“It works to improve the quality of health throughout our community and provides for a longer and healthier independent lifestyle for many of our most vulnerable residents,” Dobson stated.
Many callers FDCARES assist are part of Renton’s most vulnerable populations. For example, a Renton woman used to frequently call 911 — 162 times over two years. An FDCARES nurse responding to one of her calls found she’d been through a detox treatment numerous times. A week later, the nurse talked to the doctors who were caring for her. Instead of releasing her, the FDCARES nurse got the hospital nurses to provide the patient with a designated mental health provider. She was then put into the care of her sister when she was deemed unfit to take care of herself.
She didn’t stay under her guardianship for too long and after several months went back to frequently calling 911. But even now, she calls way less, Myking said.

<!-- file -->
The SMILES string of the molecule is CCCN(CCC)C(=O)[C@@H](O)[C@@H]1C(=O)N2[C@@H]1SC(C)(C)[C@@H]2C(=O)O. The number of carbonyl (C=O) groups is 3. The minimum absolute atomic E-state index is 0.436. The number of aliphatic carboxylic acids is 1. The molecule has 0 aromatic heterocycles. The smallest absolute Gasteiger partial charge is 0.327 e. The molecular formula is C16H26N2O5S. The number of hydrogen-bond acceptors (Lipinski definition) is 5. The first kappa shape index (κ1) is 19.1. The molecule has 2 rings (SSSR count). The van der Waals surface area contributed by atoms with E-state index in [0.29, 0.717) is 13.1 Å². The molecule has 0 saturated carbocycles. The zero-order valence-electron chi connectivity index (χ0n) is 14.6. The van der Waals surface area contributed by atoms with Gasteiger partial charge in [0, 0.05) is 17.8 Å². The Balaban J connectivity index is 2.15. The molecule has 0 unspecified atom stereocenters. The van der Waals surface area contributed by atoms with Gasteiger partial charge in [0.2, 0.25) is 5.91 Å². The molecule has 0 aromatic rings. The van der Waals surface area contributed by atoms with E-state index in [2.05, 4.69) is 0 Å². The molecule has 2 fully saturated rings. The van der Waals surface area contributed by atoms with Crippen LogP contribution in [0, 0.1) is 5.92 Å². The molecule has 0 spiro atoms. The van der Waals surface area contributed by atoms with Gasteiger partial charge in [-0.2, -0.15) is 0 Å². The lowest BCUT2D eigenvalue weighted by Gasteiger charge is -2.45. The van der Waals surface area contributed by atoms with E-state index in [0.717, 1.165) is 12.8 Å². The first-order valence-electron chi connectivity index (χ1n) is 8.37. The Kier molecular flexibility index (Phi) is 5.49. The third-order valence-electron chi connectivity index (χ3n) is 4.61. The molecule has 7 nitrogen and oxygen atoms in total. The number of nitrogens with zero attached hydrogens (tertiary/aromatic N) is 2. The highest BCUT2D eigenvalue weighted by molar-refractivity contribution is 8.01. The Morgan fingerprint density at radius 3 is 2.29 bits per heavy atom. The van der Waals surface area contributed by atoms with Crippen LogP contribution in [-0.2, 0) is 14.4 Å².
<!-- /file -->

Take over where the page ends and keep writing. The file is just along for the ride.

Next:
“That’s a direct relation to this unit being in service and talking with her,” he said.
Renton joining FDCARES is a huge step forward in community’s working together, Puget Sound Fire Lead Nurse Adam Davis said. Fire units often respond to calls across jurisdictions, so this is another way to have regional consistency, expand a positive program and share the costs. Myking said it’s unique having Puget Sound Fire nurses with Renton firefighters leaving the same fire stations.
In the health care system a lot of care is transactional. Folks get services, but not long-term better health. As people call 911 for transportation to emergency facilities, fire departments become a part of this system. This also gives them an advantage in addressing the problem of rushing from patient-to-patient.
Davis said that this made FDCARES a natural fit.
“We’re in the homes of people in need on a daily basis, and we’re in a position to help in ways that health care providers in a hospital or clinic really can’t,” Davis said.
Davis said it began by changing how they keep data— instead of looking at incident type, they go by patient name. This helps them see who are the frequent callers, referred to as “low acuity” callers, nonemergency in nature.
Low acuity callers range from seniors who need assistance to folks struggling with substance abuse or homelessness. Davis compares this to the idea that 5 percent of the population makes up 50 percent of health care costs; the folks who make these calls may be temporary, but the use is intense.